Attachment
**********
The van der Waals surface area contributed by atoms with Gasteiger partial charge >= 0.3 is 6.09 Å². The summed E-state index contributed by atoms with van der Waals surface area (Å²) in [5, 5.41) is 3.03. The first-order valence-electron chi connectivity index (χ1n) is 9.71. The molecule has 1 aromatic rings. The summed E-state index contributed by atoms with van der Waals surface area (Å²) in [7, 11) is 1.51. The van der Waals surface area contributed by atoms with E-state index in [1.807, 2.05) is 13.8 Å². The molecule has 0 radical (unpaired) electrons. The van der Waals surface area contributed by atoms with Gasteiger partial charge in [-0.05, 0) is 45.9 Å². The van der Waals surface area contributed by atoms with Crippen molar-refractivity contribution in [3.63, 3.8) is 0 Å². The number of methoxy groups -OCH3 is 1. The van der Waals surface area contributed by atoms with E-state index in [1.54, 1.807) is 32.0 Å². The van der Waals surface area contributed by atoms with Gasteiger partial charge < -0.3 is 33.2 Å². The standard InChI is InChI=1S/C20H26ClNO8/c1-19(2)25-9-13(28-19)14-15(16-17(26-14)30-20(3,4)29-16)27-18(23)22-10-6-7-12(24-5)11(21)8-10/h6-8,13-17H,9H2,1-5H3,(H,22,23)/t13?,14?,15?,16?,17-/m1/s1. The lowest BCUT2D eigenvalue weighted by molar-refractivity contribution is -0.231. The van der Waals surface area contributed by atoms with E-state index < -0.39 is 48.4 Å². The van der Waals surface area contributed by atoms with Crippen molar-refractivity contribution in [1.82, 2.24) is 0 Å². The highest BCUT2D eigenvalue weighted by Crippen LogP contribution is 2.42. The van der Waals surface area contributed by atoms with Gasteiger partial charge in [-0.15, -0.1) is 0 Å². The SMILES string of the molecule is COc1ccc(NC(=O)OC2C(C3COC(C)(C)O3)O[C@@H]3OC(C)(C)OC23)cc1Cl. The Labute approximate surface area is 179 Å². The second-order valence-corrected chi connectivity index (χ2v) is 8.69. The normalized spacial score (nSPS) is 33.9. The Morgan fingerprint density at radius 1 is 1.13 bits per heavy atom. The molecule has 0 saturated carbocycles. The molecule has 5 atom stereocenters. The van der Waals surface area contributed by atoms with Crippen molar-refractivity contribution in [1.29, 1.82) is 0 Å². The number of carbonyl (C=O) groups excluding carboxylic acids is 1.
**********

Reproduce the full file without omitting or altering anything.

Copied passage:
The van der Waals surface area contributed by atoms with Gasteiger partial charge >= 0.3 is 6.09 Å². The summed E-state index contributed by atoms with van der Waals surface area (Å²) in [5, 5.41) is 3.03. The first-order valence-electron chi connectivity index (χ1n) is 9.71. The molecule has 1 aromatic rings. The summed E-state index contributed by atoms with van der Waals surface area (Å²) in [7, 11) is 1.51. The van der Waals surface area contributed by atoms with E-state index in [1.807, 2.05) is 13.8 Å². The molecule has 0 radical (unpaired) electrons. The van der Waals surface area contributed by atoms with Gasteiger partial charge in [-0.05, 0) is 45.9 Å². The van der Waals surface area contributed by atoms with Crippen molar-refractivity contribution in [3.63, 3.8) is 0 Å². The number of methoxy groups -OCH3 is 1. The van der Waals surface area contributed by atoms with E-state index in [1.54, 1.807) is 32.0 Å². The van der Waals surface area contributed by atoms with Gasteiger partial charge < -0.3 is 33.2 Å². The standard InChI is InChI=1S/C20H26ClNO8/c1-19(2)25-9-13(28-19)14-15(16-17(26-14)30-20(3,4)29-16)27-18(23)22-10-6-7-12(24-5)11(21)8-10/h6-8,13-17H,9H2,1-5H3,(H,22,23)/t13?,14?,15?,16?,17-/m1/s1. The lowest BCUT2D eigenvalue weighted by molar-refractivity contribution is -0.231. The van der Waals surface area contributed by atoms with E-state index < -0.39 is 48.4 Å². The van der Waals surface area contributed by atoms with Crippen molar-refractivity contribution in [1.82, 2.24) is 0 Å². The highest BCUT2D eigenvalue weighted by Crippen LogP contribution is 2.42. The van der Waals surface area contributed by atoms with Gasteiger partial charge in [-0.15, -0.1) is 0 Å². The SMILES string of the molecule is COc1ccc(NC(=O)OC2C(C3COC(C)(C)O3)O[C@@H]3OC(C)(C)OC23)cc1Cl. The Labute approximate surface area is 179 Å². The second-order valence-corrected chi connectivity index (χ2v) is 8.69. The normalized spacial score (nSPS) is 33.9. The Morgan fingerprint density at radius 1 is 1.13 bits per heavy atom. The molecule has 0 saturated carbocycles. The molecule has 5 atom stereocenters. The van der Waals surface area contributed by atoms with Crippen molar-refractivity contribution in [1.29, 1.82) is 0 Å². The number of carbonyl (C=O) groups excluding carboxylic acids is 1.